The flaw affects McAfee's ePolicy Orchestrator (ePO) Common Management Agent prior to the current 3.5.5 version, technology used toinstalled on about 40 million PCs in large organizations, McAfee said. A successful attack that exploits the flaw could result in the full compromise of a targeted computer, the company said.
"It is certainly one of the most serious issues that we have come across," John Viega, vice president and chief security architect at Santa Clara, Calif.-based McAfee said in an interview.
McAfee was notified of the flaw by eEye Digital Security on July 5, but at the time had already fixed the flaw in an update to its software that was released in January, Viega said. That update, the current 3.5.5 version, was meant to fine-tune the system, not fix security flaws, he said.
"We did not realize that we had fixed a security vulnerability until eEye alerted us to the problem last week," Viega said. "We were optimizing the system, not looking for security vulnerabilities." The optimization included changing from storing data in files to storing it in memory, which removed the flaw, he said.
The McAfee issue does not affect consumer systems as those will not have the management software installed. McAfee could not immediately say how many of its business customers might still be using a vulnerable version of the management tool. McAfee ePO is one of the more popular management applications for security software in larger organizations.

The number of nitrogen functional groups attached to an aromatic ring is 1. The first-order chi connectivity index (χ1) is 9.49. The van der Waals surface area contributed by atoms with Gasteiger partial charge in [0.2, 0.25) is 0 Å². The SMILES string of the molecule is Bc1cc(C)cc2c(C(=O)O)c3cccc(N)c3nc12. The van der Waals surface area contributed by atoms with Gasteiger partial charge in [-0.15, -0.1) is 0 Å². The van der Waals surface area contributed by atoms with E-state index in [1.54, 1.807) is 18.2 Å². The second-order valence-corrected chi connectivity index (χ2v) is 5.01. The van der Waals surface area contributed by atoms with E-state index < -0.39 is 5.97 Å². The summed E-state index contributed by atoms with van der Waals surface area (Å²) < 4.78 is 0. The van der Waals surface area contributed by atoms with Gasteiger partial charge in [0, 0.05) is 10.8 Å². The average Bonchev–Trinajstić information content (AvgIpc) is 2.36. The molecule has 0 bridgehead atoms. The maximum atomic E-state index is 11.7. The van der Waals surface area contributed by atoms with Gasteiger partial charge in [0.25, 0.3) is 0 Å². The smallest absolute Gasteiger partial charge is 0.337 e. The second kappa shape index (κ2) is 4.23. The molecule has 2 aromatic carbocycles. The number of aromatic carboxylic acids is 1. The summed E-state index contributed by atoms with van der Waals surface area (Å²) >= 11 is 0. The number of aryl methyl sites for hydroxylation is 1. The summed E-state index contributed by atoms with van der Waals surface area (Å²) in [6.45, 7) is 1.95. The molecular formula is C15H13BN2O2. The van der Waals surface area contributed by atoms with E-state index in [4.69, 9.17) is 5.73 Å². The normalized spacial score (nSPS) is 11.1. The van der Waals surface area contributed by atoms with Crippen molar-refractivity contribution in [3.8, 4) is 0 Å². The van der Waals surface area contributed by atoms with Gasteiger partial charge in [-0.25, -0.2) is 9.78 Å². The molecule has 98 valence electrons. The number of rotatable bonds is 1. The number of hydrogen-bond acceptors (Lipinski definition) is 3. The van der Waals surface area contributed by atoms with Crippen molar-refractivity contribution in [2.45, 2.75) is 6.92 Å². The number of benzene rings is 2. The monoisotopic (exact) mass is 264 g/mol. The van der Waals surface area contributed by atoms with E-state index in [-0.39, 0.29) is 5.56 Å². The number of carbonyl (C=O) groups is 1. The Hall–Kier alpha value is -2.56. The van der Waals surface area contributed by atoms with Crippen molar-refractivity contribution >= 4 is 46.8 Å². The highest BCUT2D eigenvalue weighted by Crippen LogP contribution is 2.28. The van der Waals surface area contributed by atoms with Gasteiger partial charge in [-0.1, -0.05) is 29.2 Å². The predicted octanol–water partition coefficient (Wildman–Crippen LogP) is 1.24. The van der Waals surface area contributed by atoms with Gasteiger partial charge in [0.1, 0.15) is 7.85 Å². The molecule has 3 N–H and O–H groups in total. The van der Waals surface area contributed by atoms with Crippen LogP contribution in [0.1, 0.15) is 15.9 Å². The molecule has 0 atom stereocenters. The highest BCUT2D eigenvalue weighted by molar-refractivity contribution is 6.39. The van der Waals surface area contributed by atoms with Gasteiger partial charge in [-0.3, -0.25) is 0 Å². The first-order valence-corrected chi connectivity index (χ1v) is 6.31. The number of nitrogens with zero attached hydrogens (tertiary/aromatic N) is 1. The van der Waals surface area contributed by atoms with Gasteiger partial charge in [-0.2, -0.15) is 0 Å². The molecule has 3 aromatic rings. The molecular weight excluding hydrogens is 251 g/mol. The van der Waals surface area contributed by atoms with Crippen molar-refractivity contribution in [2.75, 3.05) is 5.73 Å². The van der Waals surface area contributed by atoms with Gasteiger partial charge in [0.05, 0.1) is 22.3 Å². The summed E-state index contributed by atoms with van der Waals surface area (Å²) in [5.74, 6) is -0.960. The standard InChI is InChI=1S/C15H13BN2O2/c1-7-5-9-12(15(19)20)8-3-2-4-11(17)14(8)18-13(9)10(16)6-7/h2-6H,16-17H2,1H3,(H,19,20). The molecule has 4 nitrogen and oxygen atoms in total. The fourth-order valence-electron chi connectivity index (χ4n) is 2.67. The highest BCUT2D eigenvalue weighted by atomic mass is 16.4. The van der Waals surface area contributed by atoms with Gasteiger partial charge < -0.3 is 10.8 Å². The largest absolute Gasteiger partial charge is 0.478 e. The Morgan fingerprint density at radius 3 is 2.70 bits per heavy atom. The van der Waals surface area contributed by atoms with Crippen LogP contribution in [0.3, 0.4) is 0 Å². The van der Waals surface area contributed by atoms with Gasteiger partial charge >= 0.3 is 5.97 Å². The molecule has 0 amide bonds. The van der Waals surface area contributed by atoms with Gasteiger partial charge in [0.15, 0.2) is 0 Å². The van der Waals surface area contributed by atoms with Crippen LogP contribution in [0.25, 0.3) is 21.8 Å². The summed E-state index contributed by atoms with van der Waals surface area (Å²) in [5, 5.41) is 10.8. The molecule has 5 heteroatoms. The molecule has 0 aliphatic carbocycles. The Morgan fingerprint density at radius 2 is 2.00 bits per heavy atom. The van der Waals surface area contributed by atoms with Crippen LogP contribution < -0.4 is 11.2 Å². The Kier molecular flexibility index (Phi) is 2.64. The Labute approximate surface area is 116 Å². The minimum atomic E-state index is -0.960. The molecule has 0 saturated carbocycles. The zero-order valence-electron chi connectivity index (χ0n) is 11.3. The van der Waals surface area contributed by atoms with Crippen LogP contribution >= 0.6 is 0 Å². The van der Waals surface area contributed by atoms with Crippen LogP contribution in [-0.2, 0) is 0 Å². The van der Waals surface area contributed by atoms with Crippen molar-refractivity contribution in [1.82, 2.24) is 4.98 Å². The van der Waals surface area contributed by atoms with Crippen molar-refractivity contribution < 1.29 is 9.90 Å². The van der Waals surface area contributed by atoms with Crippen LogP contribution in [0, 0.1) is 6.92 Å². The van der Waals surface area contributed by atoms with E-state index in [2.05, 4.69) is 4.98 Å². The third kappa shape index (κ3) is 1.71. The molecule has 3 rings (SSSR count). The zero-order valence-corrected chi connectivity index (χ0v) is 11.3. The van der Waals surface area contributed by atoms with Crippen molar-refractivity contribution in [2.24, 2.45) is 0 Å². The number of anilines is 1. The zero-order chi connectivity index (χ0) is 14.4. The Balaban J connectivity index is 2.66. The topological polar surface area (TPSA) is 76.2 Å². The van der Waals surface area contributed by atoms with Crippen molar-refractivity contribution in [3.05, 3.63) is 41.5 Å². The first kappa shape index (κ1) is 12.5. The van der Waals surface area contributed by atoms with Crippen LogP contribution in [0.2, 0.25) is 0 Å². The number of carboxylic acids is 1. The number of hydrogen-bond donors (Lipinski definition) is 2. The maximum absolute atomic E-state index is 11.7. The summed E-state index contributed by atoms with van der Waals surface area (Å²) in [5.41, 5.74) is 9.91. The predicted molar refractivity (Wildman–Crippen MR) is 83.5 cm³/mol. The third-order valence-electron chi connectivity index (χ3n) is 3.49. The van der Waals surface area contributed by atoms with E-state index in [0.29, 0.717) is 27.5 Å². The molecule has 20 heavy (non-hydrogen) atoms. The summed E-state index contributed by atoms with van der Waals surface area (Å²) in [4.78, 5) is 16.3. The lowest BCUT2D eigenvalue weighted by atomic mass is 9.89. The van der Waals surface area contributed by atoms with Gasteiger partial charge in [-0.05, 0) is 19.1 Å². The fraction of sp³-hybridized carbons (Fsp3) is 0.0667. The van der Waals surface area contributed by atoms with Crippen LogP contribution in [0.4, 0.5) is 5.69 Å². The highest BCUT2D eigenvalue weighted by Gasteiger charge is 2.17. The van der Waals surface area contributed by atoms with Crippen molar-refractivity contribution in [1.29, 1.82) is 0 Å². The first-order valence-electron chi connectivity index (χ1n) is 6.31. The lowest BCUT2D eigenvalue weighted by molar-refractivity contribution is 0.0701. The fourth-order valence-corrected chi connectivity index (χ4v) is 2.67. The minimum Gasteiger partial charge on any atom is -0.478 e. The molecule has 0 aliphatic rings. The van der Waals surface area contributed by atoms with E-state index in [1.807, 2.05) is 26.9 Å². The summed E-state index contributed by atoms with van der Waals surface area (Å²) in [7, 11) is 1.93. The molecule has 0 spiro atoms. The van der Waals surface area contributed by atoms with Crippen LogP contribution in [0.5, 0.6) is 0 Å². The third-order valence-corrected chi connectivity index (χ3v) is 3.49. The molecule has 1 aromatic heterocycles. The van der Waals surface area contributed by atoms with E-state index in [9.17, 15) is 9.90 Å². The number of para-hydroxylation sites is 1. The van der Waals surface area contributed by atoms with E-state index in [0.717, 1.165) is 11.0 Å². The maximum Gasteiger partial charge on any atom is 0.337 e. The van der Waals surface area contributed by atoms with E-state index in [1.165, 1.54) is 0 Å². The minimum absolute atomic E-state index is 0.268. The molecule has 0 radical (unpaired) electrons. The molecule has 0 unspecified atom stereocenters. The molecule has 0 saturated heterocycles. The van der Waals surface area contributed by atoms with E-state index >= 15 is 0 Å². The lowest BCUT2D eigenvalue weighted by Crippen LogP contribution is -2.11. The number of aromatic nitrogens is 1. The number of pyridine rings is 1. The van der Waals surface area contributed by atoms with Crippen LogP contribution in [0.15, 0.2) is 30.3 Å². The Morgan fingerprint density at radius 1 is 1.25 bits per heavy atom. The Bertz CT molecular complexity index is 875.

The flaw exists in the Framework Service component of the vulnerable McAfee product, eEye said in an advisory published on Thursday. That service is enabled and running by default on all servers and agents, eEye said.
"Due to a directory traversal attack, it is possible to write any file with any contents to anywhere on the remote system," according to the eEye advisory. The Aliso Viejo, Calif.-based maker of intrusion prevention software deems the problem "critical." Some of eEye's products compete with McAfee products.
Symantec, another McAfee rival, said in an alert to customers that an anonymous attacker could exploit the McAfee flaw to overwrite existing files or place arbitrary files on a vulnerable computer. "If successfully exploited, this issue can lead to a complete compromise," Symantec said.
In order to accomplish this exploit, an attacker would need network access to the client machine and then would need to send a message in a specific format, McAfee's Viega said. "Now that eEye has published that format it becomes a lot easier (to launch an attack)," he said. "It is generally reasonably easy to exploit if you know about the problem."
McAfee urges customers who have not yet updated their ePO software to do so. "We always encourage our customers to be using the most current version of the software and that certainly applies here," Viega said.